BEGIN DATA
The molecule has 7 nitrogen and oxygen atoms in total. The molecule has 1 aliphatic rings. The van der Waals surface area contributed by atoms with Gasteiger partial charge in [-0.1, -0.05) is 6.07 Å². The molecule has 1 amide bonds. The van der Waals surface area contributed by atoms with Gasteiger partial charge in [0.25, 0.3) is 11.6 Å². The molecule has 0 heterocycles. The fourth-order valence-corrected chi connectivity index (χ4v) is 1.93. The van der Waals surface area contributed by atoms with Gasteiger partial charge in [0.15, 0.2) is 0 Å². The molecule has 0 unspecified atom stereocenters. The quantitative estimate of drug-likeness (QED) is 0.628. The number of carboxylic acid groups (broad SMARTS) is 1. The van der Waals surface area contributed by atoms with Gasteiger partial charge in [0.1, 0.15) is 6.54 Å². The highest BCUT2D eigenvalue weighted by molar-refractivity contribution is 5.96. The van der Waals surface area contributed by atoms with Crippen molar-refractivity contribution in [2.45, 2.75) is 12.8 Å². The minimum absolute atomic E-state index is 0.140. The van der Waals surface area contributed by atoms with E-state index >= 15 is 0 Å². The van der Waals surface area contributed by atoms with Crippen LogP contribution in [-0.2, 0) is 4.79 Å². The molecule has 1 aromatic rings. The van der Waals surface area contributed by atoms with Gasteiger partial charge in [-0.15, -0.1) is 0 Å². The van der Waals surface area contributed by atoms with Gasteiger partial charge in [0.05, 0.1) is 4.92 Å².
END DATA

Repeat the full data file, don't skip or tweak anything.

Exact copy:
The molecule has 7 nitrogen and oxygen atoms in total. The molecule has 1 aliphatic rings. The van der Waals surface area contributed by atoms with Gasteiger partial charge in [-0.1, -0.05) is 6.07 Å². The molecule has 1 amide bonds. The van der Waals surface area contributed by atoms with Gasteiger partial charge in [0.25, 0.3) is 11.6 Å². The molecule has 0 heterocycles. The fourth-order valence-corrected chi connectivity index (χ4v) is 1.93. The van der Waals surface area contributed by atoms with Gasteiger partial charge in [0.15, 0.2) is 0 Å². The molecule has 0 unspecified atom stereocenters. The quantitative estimate of drug-likeness (QED) is 0.628. The number of carboxylic acid groups (broad SMARTS) is 1. The van der Waals surface area contributed by atoms with Gasteiger partial charge in [0.1, 0.15) is 6.54 Å². The highest BCUT2D eigenvalue weighted by molar-refractivity contribution is 5.96. The van der Waals surface area contributed by atoms with Crippen molar-refractivity contribution in [2.45, 2.75) is 12.8 Å². The minimum absolute atomic E-state index is 0.140. The van der Waals surface area contributed by atoms with E-state index >= 15 is 0 Å². The van der Waals surface area contributed by atoms with Crippen LogP contribution in [-0.2, 0) is 4.79 Å². The molecule has 1 aromatic rings. The van der Waals surface area contributed by atoms with Gasteiger partial charge in [-0.15, -0.1) is 0 Å². The van der Waals surface area contributed by atoms with Gasteiger partial charge in [0.05, 0.1) is 4.92 Å².